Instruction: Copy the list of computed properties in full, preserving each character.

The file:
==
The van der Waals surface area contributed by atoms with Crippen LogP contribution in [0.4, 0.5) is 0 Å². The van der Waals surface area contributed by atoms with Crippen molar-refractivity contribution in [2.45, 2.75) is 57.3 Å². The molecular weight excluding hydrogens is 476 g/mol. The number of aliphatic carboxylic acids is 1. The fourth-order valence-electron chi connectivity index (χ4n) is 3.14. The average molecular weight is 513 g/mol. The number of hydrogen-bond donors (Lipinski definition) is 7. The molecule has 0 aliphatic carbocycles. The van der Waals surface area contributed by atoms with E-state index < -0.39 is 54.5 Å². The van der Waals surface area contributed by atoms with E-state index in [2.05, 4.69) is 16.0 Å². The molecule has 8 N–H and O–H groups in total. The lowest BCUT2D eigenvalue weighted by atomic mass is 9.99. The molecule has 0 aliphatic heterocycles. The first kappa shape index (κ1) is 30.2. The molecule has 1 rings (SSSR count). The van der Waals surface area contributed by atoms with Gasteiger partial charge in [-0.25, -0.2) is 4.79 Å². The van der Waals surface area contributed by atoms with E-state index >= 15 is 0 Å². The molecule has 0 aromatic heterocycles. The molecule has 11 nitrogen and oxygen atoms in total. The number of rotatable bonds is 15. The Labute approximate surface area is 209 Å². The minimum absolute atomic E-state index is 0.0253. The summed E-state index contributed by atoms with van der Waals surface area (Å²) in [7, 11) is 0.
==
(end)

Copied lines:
The van der Waals surface area contributed by atoms with Crippen LogP contribution in [0.4, 0.5) is 0 Å². The van der Waals surface area contributed by atoms with Crippen molar-refractivity contribution in [2.45, 2.75) is 57.3 Å². The molecular weight excluding hydrogens is 476 g/mol. The number of aliphatic carboxylic acids is 1. The fourth-order valence-electron chi connectivity index (χ4n) is 3.14. The average molecular weight is 513 g/mol. The number of hydrogen-bond donors (Lipinski definition) is 7. The molecule has 0 aliphatic carbocycles. The van der Waals surface area contributed by atoms with E-state index < -0.39 is 54.5 Å². The van der Waals surface area contributed by atoms with E-state index in [2.05, 4.69) is 16.0 Å². The molecule has 8 N–H and O–H groups in total. The lowest BCUT2D eigenvalue weighted by atomic mass is 9.99. The molecule has 0 aliphatic heterocycles. The first kappa shape index (κ1) is 30.2. The molecule has 1 rings (SSSR count). The van der Waals surface area contributed by atoms with Gasteiger partial charge in [-0.25, -0.2) is 4.79 Å². The van der Waals surface area contributed by atoms with E-state index >= 15 is 0 Å². The molecule has 0 aromatic heterocycles. The molecule has 11 nitrogen and oxygen atoms in total. The number of rotatable bonds is 15. The Labute approximate surface area is 209 Å². The minimum absolute atomic E-state index is 0.0253. The summed E-state index contributed by atoms with van der Waals surface area (Å²) in [7, 11) is 0.